1. Dressing: Apply soft gauze over the old stoma site and change as needed. Showers or baths OK, remove dressing before. Pat gently dry afterwards. The wound usually closes completely in 8 weeks.
  2. Bowel function tends to be erratic up to 6 months after surgery; frequent bowel movements and seepage at night are common in the first few months. The body adapts and this improves gradually over the first year. When stabilized, the stool consistency is usually pasty to formed.
  3. Anti diarrheal medications:
    • Benefiber/Metamucil/Konsyl/Citrucel
    • Imodium (2mg) or Lomotil (2.5mg) by mouth, 30 minutes before meals and at bedtime as needed. (Maximum 8 a day of each)
    • As diarrhea improves, use Imodium or Lomotil less frequently.
    • Metamucil/Konsyl/Citrucel is free of major side effects and, though not essential, we advise its use.
  4. Possible problems:
    • Pouchitis: Abdominal cramps, low grade fever, urgency, blood in stool, aches and pain in muscles or joints, and sometimes nausea. The best treatment is Flagyl 250 mg by mouth, every 8 hours for 2 weeks. Call your physician if this is the first attack or if there is no improvement after 3 days of Flagyl in subsequent attacks.
    • Wound problems: It is okay to shower and get the incision staples wet. Some drainage from the incision is common; a light gauze pad over the incision can be helpful. If drainage is cloudy or associated with fever > 101 degrees, call the Doctor.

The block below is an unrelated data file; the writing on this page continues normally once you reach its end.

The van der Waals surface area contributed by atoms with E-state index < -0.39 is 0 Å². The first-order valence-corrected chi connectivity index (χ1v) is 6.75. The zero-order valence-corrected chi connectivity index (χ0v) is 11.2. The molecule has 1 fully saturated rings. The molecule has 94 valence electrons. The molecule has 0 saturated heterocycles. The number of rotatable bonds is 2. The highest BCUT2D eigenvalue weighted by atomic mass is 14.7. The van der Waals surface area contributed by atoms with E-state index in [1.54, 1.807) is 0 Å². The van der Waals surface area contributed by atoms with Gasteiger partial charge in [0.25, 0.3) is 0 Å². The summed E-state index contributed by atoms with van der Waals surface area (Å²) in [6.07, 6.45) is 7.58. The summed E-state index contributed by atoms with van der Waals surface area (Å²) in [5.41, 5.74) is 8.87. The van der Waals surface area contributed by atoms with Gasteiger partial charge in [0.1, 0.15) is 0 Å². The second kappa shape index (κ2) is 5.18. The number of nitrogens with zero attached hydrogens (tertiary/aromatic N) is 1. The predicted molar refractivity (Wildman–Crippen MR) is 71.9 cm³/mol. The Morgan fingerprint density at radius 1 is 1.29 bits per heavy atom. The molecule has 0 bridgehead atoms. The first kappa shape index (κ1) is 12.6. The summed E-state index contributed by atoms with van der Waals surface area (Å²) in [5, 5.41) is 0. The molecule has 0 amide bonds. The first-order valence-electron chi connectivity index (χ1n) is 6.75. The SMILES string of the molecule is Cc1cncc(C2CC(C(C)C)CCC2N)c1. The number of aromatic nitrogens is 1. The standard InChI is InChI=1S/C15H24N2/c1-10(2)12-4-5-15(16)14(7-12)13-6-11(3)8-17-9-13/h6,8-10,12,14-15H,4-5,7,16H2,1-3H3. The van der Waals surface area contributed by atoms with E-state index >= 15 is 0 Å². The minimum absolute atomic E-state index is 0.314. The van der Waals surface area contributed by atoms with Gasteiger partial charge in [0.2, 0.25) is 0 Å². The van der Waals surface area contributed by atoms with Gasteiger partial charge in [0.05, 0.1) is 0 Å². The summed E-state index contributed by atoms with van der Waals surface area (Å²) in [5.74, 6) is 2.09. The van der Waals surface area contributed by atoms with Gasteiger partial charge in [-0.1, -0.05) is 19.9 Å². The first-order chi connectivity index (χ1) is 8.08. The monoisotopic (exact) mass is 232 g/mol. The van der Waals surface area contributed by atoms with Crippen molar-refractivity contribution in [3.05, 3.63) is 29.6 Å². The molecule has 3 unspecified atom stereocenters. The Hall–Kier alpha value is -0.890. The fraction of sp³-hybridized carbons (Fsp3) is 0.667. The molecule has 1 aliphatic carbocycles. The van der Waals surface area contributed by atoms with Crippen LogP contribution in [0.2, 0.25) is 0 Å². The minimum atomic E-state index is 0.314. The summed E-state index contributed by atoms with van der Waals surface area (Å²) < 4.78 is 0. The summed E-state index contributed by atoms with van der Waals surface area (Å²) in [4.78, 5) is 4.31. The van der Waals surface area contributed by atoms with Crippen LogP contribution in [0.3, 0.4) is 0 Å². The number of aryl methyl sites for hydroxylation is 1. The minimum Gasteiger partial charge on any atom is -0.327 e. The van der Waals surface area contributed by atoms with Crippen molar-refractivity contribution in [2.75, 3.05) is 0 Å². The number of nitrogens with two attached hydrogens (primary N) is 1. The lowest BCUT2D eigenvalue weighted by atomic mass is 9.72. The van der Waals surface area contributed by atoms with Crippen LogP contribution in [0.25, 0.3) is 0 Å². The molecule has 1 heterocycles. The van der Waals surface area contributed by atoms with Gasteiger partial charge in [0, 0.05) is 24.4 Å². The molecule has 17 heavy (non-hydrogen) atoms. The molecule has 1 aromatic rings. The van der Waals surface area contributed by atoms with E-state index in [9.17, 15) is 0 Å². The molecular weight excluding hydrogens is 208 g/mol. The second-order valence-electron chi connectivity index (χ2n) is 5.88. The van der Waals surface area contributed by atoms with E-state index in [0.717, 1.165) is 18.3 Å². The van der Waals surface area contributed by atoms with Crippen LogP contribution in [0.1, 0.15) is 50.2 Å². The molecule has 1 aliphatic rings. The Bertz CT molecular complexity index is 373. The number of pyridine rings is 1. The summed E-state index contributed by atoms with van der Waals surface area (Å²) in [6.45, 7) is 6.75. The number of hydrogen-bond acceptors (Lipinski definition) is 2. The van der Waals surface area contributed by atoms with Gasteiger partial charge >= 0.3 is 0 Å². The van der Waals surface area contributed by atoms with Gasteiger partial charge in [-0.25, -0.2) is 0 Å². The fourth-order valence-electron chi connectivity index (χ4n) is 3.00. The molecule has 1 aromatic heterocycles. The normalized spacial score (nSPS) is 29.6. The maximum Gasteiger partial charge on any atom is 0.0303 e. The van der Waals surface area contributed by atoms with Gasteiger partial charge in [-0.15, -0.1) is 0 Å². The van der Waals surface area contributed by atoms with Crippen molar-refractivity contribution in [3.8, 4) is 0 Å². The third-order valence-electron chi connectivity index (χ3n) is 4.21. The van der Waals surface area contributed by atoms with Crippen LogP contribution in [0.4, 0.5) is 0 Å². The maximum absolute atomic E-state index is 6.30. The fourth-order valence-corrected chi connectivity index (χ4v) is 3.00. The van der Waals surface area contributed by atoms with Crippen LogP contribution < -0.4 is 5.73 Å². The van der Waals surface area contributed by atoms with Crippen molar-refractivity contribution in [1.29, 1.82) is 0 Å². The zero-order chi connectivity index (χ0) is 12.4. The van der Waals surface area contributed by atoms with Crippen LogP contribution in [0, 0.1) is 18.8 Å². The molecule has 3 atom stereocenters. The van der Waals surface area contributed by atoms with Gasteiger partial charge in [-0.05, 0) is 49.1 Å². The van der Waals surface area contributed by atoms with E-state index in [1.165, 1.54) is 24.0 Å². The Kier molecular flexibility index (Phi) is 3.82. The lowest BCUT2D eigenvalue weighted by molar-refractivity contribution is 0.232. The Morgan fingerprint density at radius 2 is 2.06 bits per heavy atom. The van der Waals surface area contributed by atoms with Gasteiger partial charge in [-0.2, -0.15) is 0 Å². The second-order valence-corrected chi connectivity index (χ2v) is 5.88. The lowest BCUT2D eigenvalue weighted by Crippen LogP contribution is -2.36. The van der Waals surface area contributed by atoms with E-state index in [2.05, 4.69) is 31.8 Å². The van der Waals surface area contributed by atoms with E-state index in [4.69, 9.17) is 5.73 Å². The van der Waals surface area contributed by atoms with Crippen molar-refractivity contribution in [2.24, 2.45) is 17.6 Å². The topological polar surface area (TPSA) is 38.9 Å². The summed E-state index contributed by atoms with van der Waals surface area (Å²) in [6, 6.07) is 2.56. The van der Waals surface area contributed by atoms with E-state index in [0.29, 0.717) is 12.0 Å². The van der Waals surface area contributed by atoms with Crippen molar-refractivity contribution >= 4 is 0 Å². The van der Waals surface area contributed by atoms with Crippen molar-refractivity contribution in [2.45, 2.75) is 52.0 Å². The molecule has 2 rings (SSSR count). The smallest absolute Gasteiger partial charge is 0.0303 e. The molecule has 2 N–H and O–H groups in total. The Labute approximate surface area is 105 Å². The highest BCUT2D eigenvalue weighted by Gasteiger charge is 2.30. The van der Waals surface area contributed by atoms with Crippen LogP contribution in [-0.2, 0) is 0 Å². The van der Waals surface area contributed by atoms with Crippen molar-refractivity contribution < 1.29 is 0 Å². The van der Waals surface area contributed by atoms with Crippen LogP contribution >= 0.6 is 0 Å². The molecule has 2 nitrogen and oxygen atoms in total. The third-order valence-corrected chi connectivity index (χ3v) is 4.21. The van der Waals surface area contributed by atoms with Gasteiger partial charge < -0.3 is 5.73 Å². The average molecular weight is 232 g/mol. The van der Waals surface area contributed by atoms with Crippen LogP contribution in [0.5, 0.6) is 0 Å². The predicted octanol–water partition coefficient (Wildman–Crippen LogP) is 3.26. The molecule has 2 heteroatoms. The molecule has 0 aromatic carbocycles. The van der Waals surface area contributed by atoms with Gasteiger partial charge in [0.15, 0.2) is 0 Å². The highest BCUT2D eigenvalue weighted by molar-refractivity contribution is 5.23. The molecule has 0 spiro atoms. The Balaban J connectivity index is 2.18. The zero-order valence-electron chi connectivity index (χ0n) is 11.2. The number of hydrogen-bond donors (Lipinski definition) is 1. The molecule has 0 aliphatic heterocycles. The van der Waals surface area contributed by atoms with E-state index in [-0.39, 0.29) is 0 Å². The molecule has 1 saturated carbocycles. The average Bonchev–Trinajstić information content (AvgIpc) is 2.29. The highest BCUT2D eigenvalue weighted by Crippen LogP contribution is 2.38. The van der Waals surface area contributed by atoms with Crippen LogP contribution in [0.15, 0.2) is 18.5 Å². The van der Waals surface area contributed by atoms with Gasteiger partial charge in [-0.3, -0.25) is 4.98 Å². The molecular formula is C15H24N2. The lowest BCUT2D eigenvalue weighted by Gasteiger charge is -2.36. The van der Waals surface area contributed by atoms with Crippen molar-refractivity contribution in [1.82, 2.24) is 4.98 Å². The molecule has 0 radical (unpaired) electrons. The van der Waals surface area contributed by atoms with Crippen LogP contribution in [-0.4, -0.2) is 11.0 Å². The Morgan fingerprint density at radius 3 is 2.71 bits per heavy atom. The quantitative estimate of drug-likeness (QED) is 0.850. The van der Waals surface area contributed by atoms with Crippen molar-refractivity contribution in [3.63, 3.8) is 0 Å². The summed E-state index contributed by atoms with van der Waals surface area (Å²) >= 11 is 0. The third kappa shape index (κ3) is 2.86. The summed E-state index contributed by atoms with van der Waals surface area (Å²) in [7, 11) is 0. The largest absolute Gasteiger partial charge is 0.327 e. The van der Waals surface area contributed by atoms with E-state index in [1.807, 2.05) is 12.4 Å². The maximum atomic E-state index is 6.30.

• Urinary difficulties: Urinary tract infections occasionally occur following abdominal surgery. Pains with urination or blood in the urine are symptoms of infection. Bring these symptoms to the Doctors attention at your post. op visit.
    • Bowel obstructions: abdominal cramps, bloating, nausea, vomiting, and constipation. When these develop, call your physician for advice. If the symptoms are mild, you may restrict intake to liquids only and avoid solid food. If the symptoms are severe or if persist beyond 24 hrs, you must call your physician.
    • Irritation around anus from severe diarrhea: Use Desitin ointment or skin protective paste. Avoid vigorous wiping after a bowel movement. Instead use a shower nozzle attachment to clean the area. A warm tub bath or sitz bath is also helpful. Pat gently dry afterwards. Baby wipes can be used instead of toilet paper.
    • Steroid withdrawal: If you had been on Prednisone for a long time previously for ulcerative colitis and have now stopped the medication, you are at risk for steroid withdrawal if the weaning is too quick, or if you are undergoing a stressful situation. The manifestations may be vague with feelings of being rundown, giddy, nausea or severe joint aches. If there is no improvement within 24 hours, call your physician.
    • Infection: Fever, shaking, chills, lower abdominal discomfort,difficulty passing urine and sometimes drainage of pus from wound, call your physician.
  5. Call the office on the day of discharge to schedule a follow-up appointment for approximately 2 weeks.